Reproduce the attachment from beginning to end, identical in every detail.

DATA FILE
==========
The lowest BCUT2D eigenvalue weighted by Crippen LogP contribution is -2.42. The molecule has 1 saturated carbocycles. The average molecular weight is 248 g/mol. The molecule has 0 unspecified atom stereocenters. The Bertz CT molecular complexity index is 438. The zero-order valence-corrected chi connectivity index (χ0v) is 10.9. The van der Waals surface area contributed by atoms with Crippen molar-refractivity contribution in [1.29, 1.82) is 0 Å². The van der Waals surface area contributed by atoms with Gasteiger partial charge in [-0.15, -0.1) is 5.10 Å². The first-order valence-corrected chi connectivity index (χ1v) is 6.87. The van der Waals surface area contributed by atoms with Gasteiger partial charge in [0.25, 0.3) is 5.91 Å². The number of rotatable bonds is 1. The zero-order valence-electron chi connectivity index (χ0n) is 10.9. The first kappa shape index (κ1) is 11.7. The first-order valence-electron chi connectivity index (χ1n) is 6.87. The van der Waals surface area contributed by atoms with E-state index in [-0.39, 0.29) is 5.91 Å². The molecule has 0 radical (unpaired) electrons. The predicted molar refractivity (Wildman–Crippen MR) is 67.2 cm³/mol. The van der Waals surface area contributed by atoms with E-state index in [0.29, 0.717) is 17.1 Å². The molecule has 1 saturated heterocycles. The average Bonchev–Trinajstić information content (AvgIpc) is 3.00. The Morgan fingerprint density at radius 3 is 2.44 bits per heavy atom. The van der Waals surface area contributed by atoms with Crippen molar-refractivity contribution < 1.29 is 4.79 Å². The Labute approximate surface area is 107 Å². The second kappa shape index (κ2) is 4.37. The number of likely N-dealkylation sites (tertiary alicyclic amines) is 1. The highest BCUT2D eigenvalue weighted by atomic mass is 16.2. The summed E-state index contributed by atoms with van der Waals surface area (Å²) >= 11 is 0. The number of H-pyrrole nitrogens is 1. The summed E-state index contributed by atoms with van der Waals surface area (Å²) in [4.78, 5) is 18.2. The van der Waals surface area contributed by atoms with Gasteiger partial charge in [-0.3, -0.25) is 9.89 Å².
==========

The lowest BCUT2D eigenvalue weighted by Crippen LogP contribution is -2.42. The molecule has 1 saturated carbocycles. The average molecular weight is 248 g/mol. The molecule has 0 unspecified atom stereocenters. The Bertz CT molecular complexity index is 438. The zero-order valence-corrected chi connectivity index (χ0v) is 10.9. The van der Waals surface area contributed by atoms with Crippen molar-refractivity contribution in [1.29, 1.82) is 0 Å². The van der Waals surface area contributed by atoms with Gasteiger partial charge in [-0.15, -0.1) is 5.10 Å². The first-order valence-corrected chi connectivity index (χ1v) is 6.87. The van der Waals surface area contributed by atoms with Gasteiger partial charge in [0.25, 0.3) is 5.91 Å². The number of rotatable bonds is 1. The zero-order valence-electron chi connectivity index (χ0n) is 10.9. The first kappa shape index (κ1) is 11.7. The first-order valence-electron chi connectivity index (χ1n) is 6.87. The van der Waals surface area contributed by atoms with E-state index in [-0.39, 0.29) is 5.91 Å². The molecule has 0 radical (unpaired) electrons. The predicted molar refractivity (Wildman–Crippen MR) is 67.2 cm³/mol. The van der Waals surface area contributed by atoms with E-state index in [0.29, 0.717) is 17.1 Å². The molecule has 1 saturated heterocycles. The average Bonchev–Trinajstić information content (AvgIpc) is 3.00. The Morgan fingerprint density at radius 3 is 2.44 bits per heavy atom. The van der Waals surface area contributed by atoms with Crippen molar-refractivity contribution < 1.29 is 4.79 Å². The Labute approximate surface area is 107 Å². The second kappa shape index (κ2) is 4.37. The number of likely N-dealkylation sites (tertiary alicyclic amines) is 1. The highest BCUT2D eigenvalue weighted by atomic mass is 16.2. The summed E-state index contributed by atoms with van der Waals surface area (Å²) >= 11 is 0. The number of H-pyrrole nitrogens is 1. The summed E-state index contributed by atoms with van der Waals surface area (Å²) in [4.78, 5) is 18.2. The van der Waals surface area contributed by atoms with Gasteiger partial charge in [-0.3, -0.25) is 9.89 Å².